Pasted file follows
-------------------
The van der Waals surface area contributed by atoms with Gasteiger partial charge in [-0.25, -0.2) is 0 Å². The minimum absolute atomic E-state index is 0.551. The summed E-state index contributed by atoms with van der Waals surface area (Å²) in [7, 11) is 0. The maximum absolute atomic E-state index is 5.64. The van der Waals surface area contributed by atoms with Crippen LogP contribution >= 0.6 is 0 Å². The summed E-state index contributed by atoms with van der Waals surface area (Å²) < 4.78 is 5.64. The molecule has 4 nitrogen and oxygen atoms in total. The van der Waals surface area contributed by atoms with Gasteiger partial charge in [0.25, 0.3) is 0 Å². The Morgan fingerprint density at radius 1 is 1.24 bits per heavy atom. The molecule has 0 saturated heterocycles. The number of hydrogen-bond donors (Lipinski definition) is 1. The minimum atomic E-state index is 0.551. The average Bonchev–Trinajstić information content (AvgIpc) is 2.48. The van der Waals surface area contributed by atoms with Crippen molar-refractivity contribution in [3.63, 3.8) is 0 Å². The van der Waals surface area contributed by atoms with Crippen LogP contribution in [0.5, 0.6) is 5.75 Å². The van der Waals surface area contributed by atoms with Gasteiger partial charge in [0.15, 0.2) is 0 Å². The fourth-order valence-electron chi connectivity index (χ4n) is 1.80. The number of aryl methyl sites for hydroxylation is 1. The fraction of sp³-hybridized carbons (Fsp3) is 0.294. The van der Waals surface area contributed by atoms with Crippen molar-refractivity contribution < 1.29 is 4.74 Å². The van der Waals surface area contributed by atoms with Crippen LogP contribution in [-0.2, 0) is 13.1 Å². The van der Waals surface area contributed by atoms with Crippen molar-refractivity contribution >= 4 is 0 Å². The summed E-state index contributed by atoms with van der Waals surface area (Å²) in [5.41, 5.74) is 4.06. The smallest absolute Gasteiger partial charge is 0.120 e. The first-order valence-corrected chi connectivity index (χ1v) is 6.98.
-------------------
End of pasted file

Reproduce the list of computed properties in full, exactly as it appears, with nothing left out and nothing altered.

The van der Waals surface area contributed by atoms with Gasteiger partial charge in [-0.25, -0.2) is 0 Å². The minimum absolute atomic E-state index is 0.551. The summed E-state index contributed by atoms with van der Waals surface area (Å²) in [7, 11) is 0. The maximum absolute atomic E-state index is 5.64. The van der Waals surface area contributed by atoms with Crippen LogP contribution >= 0.6 is 0 Å². The summed E-state index contributed by atoms with van der Waals surface area (Å²) < 4.78 is 5.64. The molecule has 4 nitrogen and oxygen atoms in total. The van der Waals surface area contributed by atoms with Gasteiger partial charge in [0.25, 0.3) is 0 Å². The Morgan fingerprint density at radius 1 is 1.24 bits per heavy atom. The molecule has 0 saturated heterocycles. The number of hydrogen-bond donors (Lipinski definition) is 1. The minimum atomic E-state index is 0.551. The average Bonchev–Trinajstić information content (AvgIpc) is 2.48. The van der Waals surface area contributed by atoms with Crippen molar-refractivity contribution in [3.63, 3.8) is 0 Å². The van der Waals surface area contributed by atoms with Crippen LogP contribution in [0.5, 0.6) is 5.75 Å². The van der Waals surface area contributed by atoms with Gasteiger partial charge in [0.15, 0.2) is 0 Å². The fourth-order valence-electron chi connectivity index (χ4n) is 1.80. The number of aryl methyl sites for hydroxylation is 1. The fraction of sp³-hybridized carbons (Fsp3) is 0.294. The van der Waals surface area contributed by atoms with Crippen molar-refractivity contribution < 1.29 is 4.74 Å². The van der Waals surface area contributed by atoms with Crippen LogP contribution in [-0.2, 0) is 13.1 Å². The van der Waals surface area contributed by atoms with Crippen molar-refractivity contribution >= 4 is 0 Å². The summed E-state index contributed by atoms with van der Waals surface area (Å²) in [5.41, 5.74) is 4.06. The smallest absolute Gasteiger partial charge is 0.120 e. The first-order valence-corrected chi connectivity index (χ1v) is 6.98.